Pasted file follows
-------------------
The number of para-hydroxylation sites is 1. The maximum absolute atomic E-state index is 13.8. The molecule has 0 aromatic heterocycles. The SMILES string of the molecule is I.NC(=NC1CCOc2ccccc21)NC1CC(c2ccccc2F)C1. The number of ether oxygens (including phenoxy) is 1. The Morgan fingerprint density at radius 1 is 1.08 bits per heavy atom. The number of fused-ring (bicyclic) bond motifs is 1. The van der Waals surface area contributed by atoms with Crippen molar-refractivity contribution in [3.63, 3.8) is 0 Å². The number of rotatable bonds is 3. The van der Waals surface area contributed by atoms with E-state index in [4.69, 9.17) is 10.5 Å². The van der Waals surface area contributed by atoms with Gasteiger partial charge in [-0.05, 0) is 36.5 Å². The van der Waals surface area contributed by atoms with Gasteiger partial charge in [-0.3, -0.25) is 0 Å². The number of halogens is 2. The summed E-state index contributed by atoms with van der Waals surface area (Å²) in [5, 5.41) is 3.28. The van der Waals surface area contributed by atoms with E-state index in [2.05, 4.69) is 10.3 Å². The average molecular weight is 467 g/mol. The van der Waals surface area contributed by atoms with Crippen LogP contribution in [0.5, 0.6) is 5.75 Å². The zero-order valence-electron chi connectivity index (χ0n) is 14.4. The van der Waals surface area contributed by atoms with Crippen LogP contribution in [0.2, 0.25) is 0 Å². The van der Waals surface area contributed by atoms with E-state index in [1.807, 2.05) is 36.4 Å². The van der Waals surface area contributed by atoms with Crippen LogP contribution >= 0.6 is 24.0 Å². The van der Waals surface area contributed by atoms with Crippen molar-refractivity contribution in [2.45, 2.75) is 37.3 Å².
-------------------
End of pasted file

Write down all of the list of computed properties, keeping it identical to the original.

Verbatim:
The number of para-hydroxylation sites is 1. The maximum absolute atomic E-state index is 13.8. The molecule has 0 aromatic heterocycles. The SMILES string of the molecule is I.NC(=NC1CCOc2ccccc21)NC1CC(c2ccccc2F)C1. The number of ether oxygens (including phenoxy) is 1. The Morgan fingerprint density at radius 1 is 1.08 bits per heavy atom. The number of fused-ring (bicyclic) bond motifs is 1. The van der Waals surface area contributed by atoms with Crippen molar-refractivity contribution in [3.63, 3.8) is 0 Å². The number of rotatable bonds is 3. The van der Waals surface area contributed by atoms with E-state index in [4.69, 9.17) is 10.5 Å². The van der Waals surface area contributed by atoms with Gasteiger partial charge in [-0.05, 0) is 36.5 Å². The van der Waals surface area contributed by atoms with Gasteiger partial charge in [-0.3, -0.25) is 0 Å². The number of halogens is 2. The summed E-state index contributed by atoms with van der Waals surface area (Å²) in [5, 5.41) is 3.28. The van der Waals surface area contributed by atoms with E-state index in [2.05, 4.69) is 10.3 Å². The average molecular weight is 467 g/mol. The van der Waals surface area contributed by atoms with Crippen LogP contribution in [0.5, 0.6) is 5.75 Å². The zero-order valence-electron chi connectivity index (χ0n) is 14.4. The van der Waals surface area contributed by atoms with Crippen LogP contribution in [0.2, 0.25) is 0 Å². The van der Waals surface area contributed by atoms with E-state index in [1.807, 2.05) is 36.4 Å². The van der Waals surface area contributed by atoms with Crippen LogP contribution >= 0.6 is 24.0 Å². The van der Waals surface area contributed by atoms with Crippen molar-refractivity contribution in [2.45, 2.75) is 37.3 Å².